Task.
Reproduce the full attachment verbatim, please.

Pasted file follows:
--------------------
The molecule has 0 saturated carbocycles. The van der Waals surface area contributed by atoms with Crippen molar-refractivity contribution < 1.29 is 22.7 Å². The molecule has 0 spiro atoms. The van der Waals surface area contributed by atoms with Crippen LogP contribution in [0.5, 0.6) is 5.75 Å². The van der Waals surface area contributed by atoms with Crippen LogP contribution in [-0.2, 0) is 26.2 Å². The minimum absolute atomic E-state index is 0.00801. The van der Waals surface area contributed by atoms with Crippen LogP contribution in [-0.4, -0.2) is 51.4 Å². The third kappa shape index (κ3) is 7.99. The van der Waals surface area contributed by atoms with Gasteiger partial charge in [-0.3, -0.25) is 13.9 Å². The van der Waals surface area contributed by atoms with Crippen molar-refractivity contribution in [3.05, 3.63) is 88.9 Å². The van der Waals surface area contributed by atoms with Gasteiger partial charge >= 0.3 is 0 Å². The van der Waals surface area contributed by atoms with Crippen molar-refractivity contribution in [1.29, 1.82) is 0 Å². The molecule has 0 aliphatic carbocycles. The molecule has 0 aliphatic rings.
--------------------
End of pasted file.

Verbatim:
The molecule has 0 saturated carbocycles. The van der Waals surface area contributed by atoms with Crippen molar-refractivity contribution < 1.29 is 22.7 Å². The molecule has 0 spiro atoms. The van der Waals surface area contributed by atoms with Crippen LogP contribution in [0.5, 0.6) is 5.75 Å². The van der Waals surface area contributed by atoms with Crippen LogP contribution in [-0.2, 0) is 26.2 Å². The minimum absolute atomic E-state index is 0.00801. The van der Waals surface area contributed by atoms with Crippen LogP contribution in [-0.4, -0.2) is 51.4 Å². The third kappa shape index (κ3) is 7.99. The van der Waals surface area contributed by atoms with Gasteiger partial charge in [-0.3, -0.25) is 13.9 Å². The van der Waals surface area contributed by atoms with Crippen molar-refractivity contribution in [3.05, 3.63) is 88.9 Å². The van der Waals surface area contributed by atoms with Gasteiger partial charge >= 0.3 is 0 Å². The van der Waals surface area contributed by atoms with Crippen molar-refractivity contribution in [1.29, 1.82) is 0 Å². The molecule has 0 aliphatic carbocycles. The molecule has 0 aliphatic rings.